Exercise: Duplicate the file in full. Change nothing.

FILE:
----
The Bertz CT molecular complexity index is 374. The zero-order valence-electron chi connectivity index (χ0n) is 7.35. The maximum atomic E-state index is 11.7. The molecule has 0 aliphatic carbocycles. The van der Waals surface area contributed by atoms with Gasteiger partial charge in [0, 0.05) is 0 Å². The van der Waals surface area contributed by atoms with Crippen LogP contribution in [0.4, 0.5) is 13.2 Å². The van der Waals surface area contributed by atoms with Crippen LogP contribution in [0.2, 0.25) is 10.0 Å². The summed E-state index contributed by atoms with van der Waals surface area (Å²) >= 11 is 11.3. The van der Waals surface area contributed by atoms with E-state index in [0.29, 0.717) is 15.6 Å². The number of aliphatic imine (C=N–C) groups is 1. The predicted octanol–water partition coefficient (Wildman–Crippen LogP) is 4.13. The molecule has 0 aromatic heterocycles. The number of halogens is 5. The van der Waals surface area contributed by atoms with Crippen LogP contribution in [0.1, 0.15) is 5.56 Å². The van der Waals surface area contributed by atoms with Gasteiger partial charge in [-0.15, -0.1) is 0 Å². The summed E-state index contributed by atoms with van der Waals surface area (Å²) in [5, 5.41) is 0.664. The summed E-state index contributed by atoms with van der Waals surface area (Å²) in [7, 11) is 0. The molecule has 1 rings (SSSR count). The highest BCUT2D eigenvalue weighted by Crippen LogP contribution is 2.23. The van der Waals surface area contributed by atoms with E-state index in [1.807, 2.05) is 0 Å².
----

The Bertz CT molecular complexity index is 374. The zero-order valence-electron chi connectivity index (χ0n) is 7.35. The maximum atomic E-state index is 11.7. The molecule has 0 aliphatic carbocycles. The van der Waals surface area contributed by atoms with Gasteiger partial charge in [0, 0.05) is 0 Å². The van der Waals surface area contributed by atoms with Crippen LogP contribution in [0.4, 0.5) is 13.2 Å². The van der Waals surface area contributed by atoms with Crippen LogP contribution in [0.2, 0.25) is 10.0 Å². The summed E-state index contributed by atoms with van der Waals surface area (Å²) >= 11 is 11.3. The van der Waals surface area contributed by atoms with E-state index in [0.29, 0.717) is 15.6 Å². The number of aliphatic imine (C=N–C) groups is 1. The predicted octanol–water partition coefficient (Wildman–Crippen LogP) is 4.13. The molecule has 0 aromatic heterocycles. The number of halogens is 5. The van der Waals surface area contributed by atoms with Crippen LogP contribution in [0.1, 0.15) is 5.56 Å². The van der Waals surface area contributed by atoms with Gasteiger partial charge in [-0.15, -0.1) is 0 Å². The summed E-state index contributed by atoms with van der Waals surface area (Å²) in [5, 5.41) is 0.664. The summed E-state index contributed by atoms with van der Waals surface area (Å²) in [7, 11) is 0. The molecule has 1 rings (SSSR count). The highest BCUT2D eigenvalue weighted by Crippen LogP contribution is 2.23. The van der Waals surface area contributed by atoms with E-state index in [1.807, 2.05) is 0 Å².